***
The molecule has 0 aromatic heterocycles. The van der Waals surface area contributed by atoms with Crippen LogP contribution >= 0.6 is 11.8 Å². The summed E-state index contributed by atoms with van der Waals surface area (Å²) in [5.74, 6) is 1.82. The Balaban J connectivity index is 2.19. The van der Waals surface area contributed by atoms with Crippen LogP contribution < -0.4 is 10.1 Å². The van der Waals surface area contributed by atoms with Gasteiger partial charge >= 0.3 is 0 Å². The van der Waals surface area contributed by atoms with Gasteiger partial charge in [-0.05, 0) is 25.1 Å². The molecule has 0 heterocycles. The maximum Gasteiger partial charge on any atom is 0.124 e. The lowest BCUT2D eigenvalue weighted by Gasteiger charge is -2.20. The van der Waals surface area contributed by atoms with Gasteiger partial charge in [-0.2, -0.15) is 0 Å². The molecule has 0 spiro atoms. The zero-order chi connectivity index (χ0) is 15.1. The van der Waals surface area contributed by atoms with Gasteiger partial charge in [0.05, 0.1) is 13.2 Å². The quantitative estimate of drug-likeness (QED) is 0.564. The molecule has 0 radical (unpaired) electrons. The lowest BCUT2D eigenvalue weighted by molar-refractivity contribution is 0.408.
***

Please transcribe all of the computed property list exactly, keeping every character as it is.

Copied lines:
The molecule has 0 aromatic heterocycles. The van der Waals surface area contributed by atoms with Crippen LogP contribution >= 0.6 is 11.8 Å². The summed E-state index contributed by atoms with van der Waals surface area (Å²) in [5.74, 6) is 1.82. The Balaban J connectivity index is 2.19. The van der Waals surface area contributed by atoms with Crippen LogP contribution < -0.4 is 10.1 Å². The van der Waals surface area contributed by atoms with Gasteiger partial charge >= 0.3 is 0 Å². The van der Waals surface area contributed by atoms with Gasteiger partial charge in [-0.05, 0) is 25.1 Å². The molecule has 0 heterocycles. The maximum Gasteiger partial charge on any atom is 0.124 e. The lowest BCUT2D eigenvalue weighted by Gasteiger charge is -2.20. The van der Waals surface area contributed by atoms with Gasteiger partial charge in [-0.2, -0.15) is 0 Å². The molecule has 0 spiro atoms. The zero-order chi connectivity index (χ0) is 15.1. The van der Waals surface area contributed by atoms with Gasteiger partial charge in [0.05, 0.1) is 13.2 Å². The quantitative estimate of drug-likeness (QED) is 0.564. The molecule has 0 radical (unpaired) electrons. The lowest BCUT2D eigenvalue weighted by molar-refractivity contribution is 0.408.